Disability Denial Ignored Specifics of Man’s Case

     (CN) – The fact that some people with cerebral palsy can work cashier jobs does not foreclose disability benefits to one man with the disorder, the 9th Circuit ruled, calling for an analysis of his specific limitations.
     Igor Zavalin was born in Russia, and suffers from cerebral palsy, a learning disorder, and a speech impediment.
     He moved to the United States with his family when he was 13 and received Supplement Security Income disability benefits until his 18th birthday in December 2008.
     After the Social Security Administration concluded that Zavalin was no longer disabled, an administrative law judge, or ALJ, tasked with reviewing that finding held a hearing on the matter in September 2010.
     At the hearing, the judge questioned a vocational expert about what “simple jobs” still remained possible for a person with Zavalin’s limitations. The expert mentioned cashier or a surveillance-system monitor, someone a company hires to monitor surveillance footage.
     Both those jobs require what the Department of Labor calls “Level 3 Reasoning,” meaning: “the ability to deal with problems involving several concrete variables and apply commonsense understanding to carry out instructions furnished in written, oral, or diagrammatic form.”
     In a written decision, the ALJ concluded that Zavalin could do “simple, routine tasks” and “simple, repetitive tasks,” and that he is not disabled because he could work as a cashier or surveillance system monitor.
     That same year, Zavalin graduated high school with a modified diploma.
     A federal judge in Oregon affirmed the ALJ’s decision, but the 9th Circuit reversed Friday.
     The three-judge panel found it improper for the administrative law judge to ignore the conflict between Zavalin’s “residual functional capacity and the reasoning requirements” of working as a cashier or surveillance monitor.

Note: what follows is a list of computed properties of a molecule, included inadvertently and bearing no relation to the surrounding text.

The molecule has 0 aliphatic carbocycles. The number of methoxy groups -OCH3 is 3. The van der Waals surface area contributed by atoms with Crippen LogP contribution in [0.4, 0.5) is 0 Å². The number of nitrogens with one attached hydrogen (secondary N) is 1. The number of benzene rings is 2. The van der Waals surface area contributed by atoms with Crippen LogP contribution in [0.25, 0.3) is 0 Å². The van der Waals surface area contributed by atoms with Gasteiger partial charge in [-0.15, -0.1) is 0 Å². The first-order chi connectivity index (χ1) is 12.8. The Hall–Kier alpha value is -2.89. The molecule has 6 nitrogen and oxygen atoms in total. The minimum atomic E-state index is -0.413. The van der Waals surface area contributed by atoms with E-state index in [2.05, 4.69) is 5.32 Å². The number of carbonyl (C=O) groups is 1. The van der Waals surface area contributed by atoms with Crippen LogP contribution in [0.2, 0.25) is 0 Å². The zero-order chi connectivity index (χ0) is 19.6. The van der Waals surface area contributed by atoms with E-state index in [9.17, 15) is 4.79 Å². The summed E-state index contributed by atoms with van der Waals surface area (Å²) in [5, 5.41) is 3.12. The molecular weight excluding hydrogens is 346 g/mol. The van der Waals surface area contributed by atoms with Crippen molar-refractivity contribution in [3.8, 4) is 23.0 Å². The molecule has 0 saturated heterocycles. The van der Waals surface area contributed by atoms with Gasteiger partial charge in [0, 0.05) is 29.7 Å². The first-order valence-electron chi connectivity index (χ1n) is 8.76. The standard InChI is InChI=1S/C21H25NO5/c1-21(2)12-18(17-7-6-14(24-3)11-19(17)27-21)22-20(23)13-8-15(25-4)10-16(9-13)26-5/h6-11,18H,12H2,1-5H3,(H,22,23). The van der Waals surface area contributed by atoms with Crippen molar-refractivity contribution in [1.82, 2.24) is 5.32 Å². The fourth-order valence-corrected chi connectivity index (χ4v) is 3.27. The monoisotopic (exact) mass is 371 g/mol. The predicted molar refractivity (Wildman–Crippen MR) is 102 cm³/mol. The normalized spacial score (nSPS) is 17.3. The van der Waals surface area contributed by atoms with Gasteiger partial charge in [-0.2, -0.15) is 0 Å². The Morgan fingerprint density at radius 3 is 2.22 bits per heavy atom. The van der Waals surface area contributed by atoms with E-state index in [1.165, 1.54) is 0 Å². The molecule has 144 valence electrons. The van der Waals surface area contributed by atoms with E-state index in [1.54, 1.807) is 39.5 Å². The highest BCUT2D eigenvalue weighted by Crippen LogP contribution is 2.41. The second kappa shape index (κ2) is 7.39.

The Social Security Administration failed to sway the Portland-based Panel that Zavalin “is presumptively capable of Level 3 Reasoning” because he graduated from high school.
     “There is no rigid correlation between reasoning levels and the amount of education that a claimant has completed,” Judge Jacqueline Nguyen wrote for the panel.
     “While Zavalin’s educational background is relevant, the [Labor Department’s] reasoning levels clearly correspond to the claimant’s ability because they assess whether a person can ‘apply’ increasingly difficult principles of rational thought and ‘deal’ with increasingly complicated problems,” the ruling continues.
     Finding that Zavalin merely graduated high school also ignores that he took special education classes and graduated with a modified diploma, the court found.
     As to Zavalin’s success in high school math classes, and his use of computers and video games, the panel expressed skepticism.
     “Even if we were to consider this evidence, we are not persuaded that it shows Zavalin possesses the requisite reasoning ability because there is no indication of the extent or manner of his computer use, or the complexity of the video games,” Nguyen wrote.
     Judges Ronald Gould and Morgan Christen concurred.
     Finding that the administrative law judge’s failure to resolve the conflict was not harmless, the panel remanded the case to the District Court.

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